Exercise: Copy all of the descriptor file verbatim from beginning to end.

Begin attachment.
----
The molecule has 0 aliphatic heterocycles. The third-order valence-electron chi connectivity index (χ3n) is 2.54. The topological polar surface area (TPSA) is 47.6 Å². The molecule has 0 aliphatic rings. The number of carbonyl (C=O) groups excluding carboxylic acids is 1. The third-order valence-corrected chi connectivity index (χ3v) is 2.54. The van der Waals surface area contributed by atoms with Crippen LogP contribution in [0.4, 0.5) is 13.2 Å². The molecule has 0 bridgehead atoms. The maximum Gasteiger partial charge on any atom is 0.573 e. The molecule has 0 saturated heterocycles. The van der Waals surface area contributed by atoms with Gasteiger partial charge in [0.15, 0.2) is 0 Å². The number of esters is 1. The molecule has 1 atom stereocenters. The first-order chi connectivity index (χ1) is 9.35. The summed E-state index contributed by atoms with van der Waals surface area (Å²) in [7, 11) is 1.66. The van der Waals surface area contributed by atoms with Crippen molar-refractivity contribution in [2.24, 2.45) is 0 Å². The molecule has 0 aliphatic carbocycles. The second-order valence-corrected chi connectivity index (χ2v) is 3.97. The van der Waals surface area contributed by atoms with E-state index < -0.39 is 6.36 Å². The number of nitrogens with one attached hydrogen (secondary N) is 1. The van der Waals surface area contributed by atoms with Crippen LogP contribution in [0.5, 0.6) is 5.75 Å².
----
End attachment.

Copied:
The molecule has 0 aliphatic heterocycles. The third-order valence-electron chi connectivity index (χ3n) is 2.54. The topological polar surface area (TPSA) is 47.6 Å². The molecule has 0 aliphatic rings. The number of carbonyl (C=O) groups excluding carboxylic acids is 1. The third-order valence-corrected chi connectivity index (χ3v) is 2.54. The van der Waals surface area contributed by atoms with Crippen LogP contribution in [0.4, 0.5) is 13.2 Å². The molecule has 0 bridgehead atoms. The maximum Gasteiger partial charge on any atom is 0.573 e. The molecule has 0 saturated heterocycles. The van der Waals surface area contributed by atoms with Gasteiger partial charge in [0.15, 0.2) is 0 Å². The number of esters is 1. The molecule has 1 atom stereocenters. The first-order chi connectivity index (χ1) is 9.35. The summed E-state index contributed by atoms with van der Waals surface area (Å²) in [7, 11) is 1.66. The van der Waals surface area contributed by atoms with Crippen molar-refractivity contribution in [2.24, 2.45) is 0 Å². The molecule has 0 aliphatic carbocycles. The second-order valence-corrected chi connectivity index (χ2v) is 3.97. The van der Waals surface area contributed by atoms with E-state index < -0.39 is 6.36 Å². The number of nitrogens with one attached hydrogen (secondary N) is 1. The van der Waals surface area contributed by atoms with Crippen LogP contribution in [0.5, 0.6) is 5.75 Å².